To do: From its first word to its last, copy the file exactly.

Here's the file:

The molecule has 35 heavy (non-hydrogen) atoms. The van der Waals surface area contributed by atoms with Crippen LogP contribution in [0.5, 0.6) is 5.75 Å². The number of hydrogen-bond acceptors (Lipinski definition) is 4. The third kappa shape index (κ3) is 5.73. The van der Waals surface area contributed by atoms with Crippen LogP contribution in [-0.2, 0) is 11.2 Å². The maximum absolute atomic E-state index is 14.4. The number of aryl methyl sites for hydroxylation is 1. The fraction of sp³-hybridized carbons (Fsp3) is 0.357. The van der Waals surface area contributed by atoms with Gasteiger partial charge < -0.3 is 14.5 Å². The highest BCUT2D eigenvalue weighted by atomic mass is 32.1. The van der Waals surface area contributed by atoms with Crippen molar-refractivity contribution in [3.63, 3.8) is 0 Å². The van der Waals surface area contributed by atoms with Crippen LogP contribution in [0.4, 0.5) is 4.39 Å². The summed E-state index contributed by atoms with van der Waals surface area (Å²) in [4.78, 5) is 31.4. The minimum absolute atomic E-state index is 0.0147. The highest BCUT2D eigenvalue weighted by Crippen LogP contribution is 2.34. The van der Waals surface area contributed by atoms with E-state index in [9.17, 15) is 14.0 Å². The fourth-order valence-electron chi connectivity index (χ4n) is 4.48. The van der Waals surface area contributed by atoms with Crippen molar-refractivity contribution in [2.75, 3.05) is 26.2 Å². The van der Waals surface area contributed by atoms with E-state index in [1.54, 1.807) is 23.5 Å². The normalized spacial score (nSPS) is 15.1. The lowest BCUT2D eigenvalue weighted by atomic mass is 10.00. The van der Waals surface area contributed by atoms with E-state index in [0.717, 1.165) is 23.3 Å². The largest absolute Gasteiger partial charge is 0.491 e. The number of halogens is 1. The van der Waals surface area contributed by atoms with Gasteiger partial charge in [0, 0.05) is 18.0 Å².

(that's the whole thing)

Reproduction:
The molecule has 35 heavy (non-hydrogen) atoms. The van der Waals surface area contributed by atoms with Crippen LogP contribution in [0.5, 0.6) is 5.75 Å². The number of hydrogen-bond acceptors (Lipinski definition) is 4. The third kappa shape index (κ3) is 5.73. The van der Waals surface area contributed by atoms with Crippen LogP contribution in [-0.2, 0) is 11.2 Å². The maximum absolute atomic E-state index is 14.4. The number of aryl methyl sites for hydroxylation is 1. The fraction of sp³-hybridized carbons (Fsp3) is 0.357. The van der Waals surface area contributed by atoms with Gasteiger partial charge < -0.3 is 14.5 Å². The highest BCUT2D eigenvalue weighted by atomic mass is 32.1. The van der Waals surface area contributed by atoms with Crippen molar-refractivity contribution in [3.63, 3.8) is 0 Å². The van der Waals surface area contributed by atoms with Crippen LogP contribution in [0.4, 0.5) is 4.39 Å². The summed E-state index contributed by atoms with van der Waals surface area (Å²) in [4.78, 5) is 31.4. The minimum absolute atomic E-state index is 0.0147. The highest BCUT2D eigenvalue weighted by Crippen LogP contribution is 2.34. The van der Waals surface area contributed by atoms with E-state index in [9.17, 15) is 14.0 Å². The fourth-order valence-electron chi connectivity index (χ4n) is 4.48. The van der Waals surface area contributed by atoms with Crippen molar-refractivity contribution in [2.75, 3.05) is 26.2 Å². The van der Waals surface area contributed by atoms with E-state index in [1.54, 1.807) is 23.5 Å². The normalized spacial score (nSPS) is 15.1. The lowest BCUT2D eigenvalue weighted by atomic mass is 10.00. The van der Waals surface area contributed by atoms with E-state index in [0.717, 1.165) is 23.3 Å². The largest absolute Gasteiger partial charge is 0.491 e. The number of halogens is 1. The van der Waals surface area contributed by atoms with Gasteiger partial charge in [0, 0.05) is 18.0 Å².